To reiterate, this idea of the status of a free being finds specification in law and public policy (understood not just in their formal aspect, but also in the ethos out of which this formal aspect grows and to which it returns) and concerns the world of public office. In other words, it reaches to and no further than a public ordering of conduct. Just as the ethic of public office requires those who serve it to leave their personal and private preferences and attachments at the door, the public aspect of conduct concerns the standing of individuals both in relation to one another and the state, but not their entire personality, nor other kinds of ethical commitment, whether to family, religion, business, and so on. A practical ethic of freedom, in other words, goes along with an ethical pluralism, as well as a clearly made differentiation between public and private life. Not only is such an ethic entirely irreconcilable with the twentieth century totalitarianisms, it is also irreconcilable with any exercise of state power that denies the standing of those subject to it as free beings.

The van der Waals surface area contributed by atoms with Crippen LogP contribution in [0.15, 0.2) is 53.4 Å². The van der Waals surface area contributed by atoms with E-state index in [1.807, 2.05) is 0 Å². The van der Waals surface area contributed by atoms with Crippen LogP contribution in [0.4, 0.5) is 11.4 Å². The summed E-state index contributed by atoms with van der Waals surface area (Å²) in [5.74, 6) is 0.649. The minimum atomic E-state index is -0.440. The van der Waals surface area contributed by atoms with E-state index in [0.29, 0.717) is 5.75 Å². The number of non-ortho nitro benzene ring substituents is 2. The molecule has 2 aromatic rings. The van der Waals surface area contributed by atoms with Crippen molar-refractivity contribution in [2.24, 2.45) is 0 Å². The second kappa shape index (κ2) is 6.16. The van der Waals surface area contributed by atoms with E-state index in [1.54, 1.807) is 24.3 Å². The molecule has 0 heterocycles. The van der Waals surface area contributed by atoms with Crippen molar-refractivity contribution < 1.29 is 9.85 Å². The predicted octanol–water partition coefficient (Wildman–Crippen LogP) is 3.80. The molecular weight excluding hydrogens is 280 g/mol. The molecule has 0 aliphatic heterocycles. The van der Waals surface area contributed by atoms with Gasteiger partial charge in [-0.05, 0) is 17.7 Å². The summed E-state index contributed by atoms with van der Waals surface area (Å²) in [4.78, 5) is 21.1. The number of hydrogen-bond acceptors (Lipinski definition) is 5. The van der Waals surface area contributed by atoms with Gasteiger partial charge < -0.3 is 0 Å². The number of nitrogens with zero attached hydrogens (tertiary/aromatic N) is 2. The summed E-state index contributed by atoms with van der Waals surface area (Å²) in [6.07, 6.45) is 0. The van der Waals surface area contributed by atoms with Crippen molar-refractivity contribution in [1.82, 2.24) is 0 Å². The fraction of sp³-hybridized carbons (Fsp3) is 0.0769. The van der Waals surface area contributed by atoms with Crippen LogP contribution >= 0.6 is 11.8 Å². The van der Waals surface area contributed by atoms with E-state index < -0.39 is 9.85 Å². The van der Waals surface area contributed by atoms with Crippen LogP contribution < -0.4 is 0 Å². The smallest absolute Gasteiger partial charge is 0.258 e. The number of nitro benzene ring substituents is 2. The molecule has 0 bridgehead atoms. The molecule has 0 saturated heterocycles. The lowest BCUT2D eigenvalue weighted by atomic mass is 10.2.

Finally, the account I offer of how the early modern idea of sovereign power can be further developed to accommodate and respond to the rise of the social returns us to the idea of the public domain that is not to be thought of as analogous to a household, but is constructed in terms of the immanent requirements of sovereign rule. This domain obviously has to be resourced, and it is here we find the case for both public ownership and a progressive taxation system.